First of all, the trials endorsing the effectiveness of ADs were pretty short–no longer than 12 weeks. Ghaemi’s position is that antidepressants tend to worsen the course of bipolar disorder over the long term, perhaps by eventually leading to rapid cycling (see TCR Vol. 1, No. 8, for our interview with Ghaemi on this topic).

Secondly, these were all well-designed randomized controlled trials. Wait–that’s supposed to be an advantage, right? Not always. RCTs are typically designed to measure one specific thing, efficacy, and are not statistically powered to actually compare rates of side effects, one of which is the rate of switching to mania. Thus, the fact that these well-designed studies show no SSRI vs. placebo differences in switch rates does not carry the statistical legitimacy that you might imagine (see Ghaemi et al, Int J Neuropsychopharm 2003; 6:303-308). On the other hand, the lack of switch difference certainly doesn’t lend any support to the anti-AD camp.

At the end of the day, it certainly appears that the antiAD camp is increasingly under siege. An oft-cited report (Altshuler et al, Am J Psychiatry 2003; 160:1252-1262) was an observational study in which 1000 patients with bipolar disorder in community treatment were simply followed over time in order to see what meds they end up on and how they did.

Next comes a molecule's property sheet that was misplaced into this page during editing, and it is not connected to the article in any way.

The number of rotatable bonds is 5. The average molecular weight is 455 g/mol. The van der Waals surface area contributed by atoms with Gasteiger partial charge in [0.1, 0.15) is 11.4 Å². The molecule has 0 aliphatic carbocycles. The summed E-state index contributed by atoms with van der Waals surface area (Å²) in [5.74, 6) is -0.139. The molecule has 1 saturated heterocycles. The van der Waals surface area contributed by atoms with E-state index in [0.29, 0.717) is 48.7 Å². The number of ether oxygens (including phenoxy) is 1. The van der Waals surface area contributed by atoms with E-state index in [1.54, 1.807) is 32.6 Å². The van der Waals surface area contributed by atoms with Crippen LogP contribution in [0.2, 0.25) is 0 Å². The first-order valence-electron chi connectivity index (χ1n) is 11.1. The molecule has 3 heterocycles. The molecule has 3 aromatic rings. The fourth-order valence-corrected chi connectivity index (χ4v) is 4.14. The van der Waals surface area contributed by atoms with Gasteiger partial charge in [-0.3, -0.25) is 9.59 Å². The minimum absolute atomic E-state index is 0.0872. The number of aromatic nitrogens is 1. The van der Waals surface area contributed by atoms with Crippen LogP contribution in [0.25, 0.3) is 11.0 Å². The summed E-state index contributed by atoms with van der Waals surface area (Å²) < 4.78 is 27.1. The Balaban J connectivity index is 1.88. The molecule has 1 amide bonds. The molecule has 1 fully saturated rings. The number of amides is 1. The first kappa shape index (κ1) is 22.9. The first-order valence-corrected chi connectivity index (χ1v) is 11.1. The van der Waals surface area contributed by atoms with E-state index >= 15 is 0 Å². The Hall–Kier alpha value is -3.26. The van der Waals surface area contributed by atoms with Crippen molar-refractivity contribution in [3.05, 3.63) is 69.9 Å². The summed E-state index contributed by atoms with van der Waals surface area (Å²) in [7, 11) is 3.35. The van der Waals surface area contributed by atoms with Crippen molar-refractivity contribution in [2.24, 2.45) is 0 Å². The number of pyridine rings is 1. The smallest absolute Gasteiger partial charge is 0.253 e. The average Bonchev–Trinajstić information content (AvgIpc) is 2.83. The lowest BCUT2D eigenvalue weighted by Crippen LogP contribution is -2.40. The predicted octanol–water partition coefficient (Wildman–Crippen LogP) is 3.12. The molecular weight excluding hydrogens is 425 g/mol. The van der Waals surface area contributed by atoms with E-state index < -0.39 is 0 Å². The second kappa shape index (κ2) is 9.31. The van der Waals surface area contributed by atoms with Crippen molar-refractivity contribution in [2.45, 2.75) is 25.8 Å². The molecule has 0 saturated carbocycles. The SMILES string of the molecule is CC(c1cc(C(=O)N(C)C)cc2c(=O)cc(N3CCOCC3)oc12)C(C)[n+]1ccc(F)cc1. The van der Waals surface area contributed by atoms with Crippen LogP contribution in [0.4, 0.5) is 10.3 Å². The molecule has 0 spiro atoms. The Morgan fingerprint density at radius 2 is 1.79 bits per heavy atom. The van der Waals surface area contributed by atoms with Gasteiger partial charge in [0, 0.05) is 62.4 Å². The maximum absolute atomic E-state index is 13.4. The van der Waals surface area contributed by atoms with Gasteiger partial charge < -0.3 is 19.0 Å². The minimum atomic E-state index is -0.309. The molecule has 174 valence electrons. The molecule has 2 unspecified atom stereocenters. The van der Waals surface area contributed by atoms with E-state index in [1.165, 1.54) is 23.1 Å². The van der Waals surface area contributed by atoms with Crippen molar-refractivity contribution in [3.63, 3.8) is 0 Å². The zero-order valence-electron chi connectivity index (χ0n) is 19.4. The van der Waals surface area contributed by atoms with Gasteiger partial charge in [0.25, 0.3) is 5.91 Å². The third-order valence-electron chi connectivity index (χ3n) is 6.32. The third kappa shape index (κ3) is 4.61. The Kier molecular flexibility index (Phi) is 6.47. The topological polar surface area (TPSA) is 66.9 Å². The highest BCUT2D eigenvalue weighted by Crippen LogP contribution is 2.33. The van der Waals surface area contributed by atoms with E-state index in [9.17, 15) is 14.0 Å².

Of the 1000 or so enrolled, 189 patients had received an adequate trial of antidepressants (defined here as at least two months), and 84 (or 44%) of these had a good antidepressant response. This very select group of 84 was observed further – 43 of them stopped their ADs within six months, and their relapse rate was 70%. The other 41 continued their ADs for at least six months, and they did much better, with a relapse rate of only 36%. At the end of the study, a total of 15 patients became manic, but the majority of these (nine) were patients who had been taken off antidepressants, again casting doubt on the idea that ADs lead to manic switching.

While this study is usually spun as endorsing the long term use of ADs in bipolar depression, the quality of the data is not compelling. Patients in the two groups may have differed from each other in important ways, but since these differences cannot be controlled for in an observational study, we’ll never know.

So what’s the bottom-line? Unclear, but the tide of opinion is certainly shifting away from current APA guidelines. Antidepressants, especially SSRIs, are less verboten in bipolar depression than formerly thought.

TCR VERDICT: AD’s in bipolar disorder: Time to be less squeamish.

Antidepressants in Bipolar Disorder: The Controversy Continues

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This article was published in print 6/2005 in Volume:Issue 3:6.

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APA Reference
Psychiatry Report, T. (2013). Antidepressants in Bipolar Disorder: The Controversy Continues. Psych Central. Retrieved on October 27, 2020, from


Scientifically Reviewed
Last updated: 31 Jul 2013
Last reviewed: By John M. Grohol, Psy.D. on 31 Jul 2013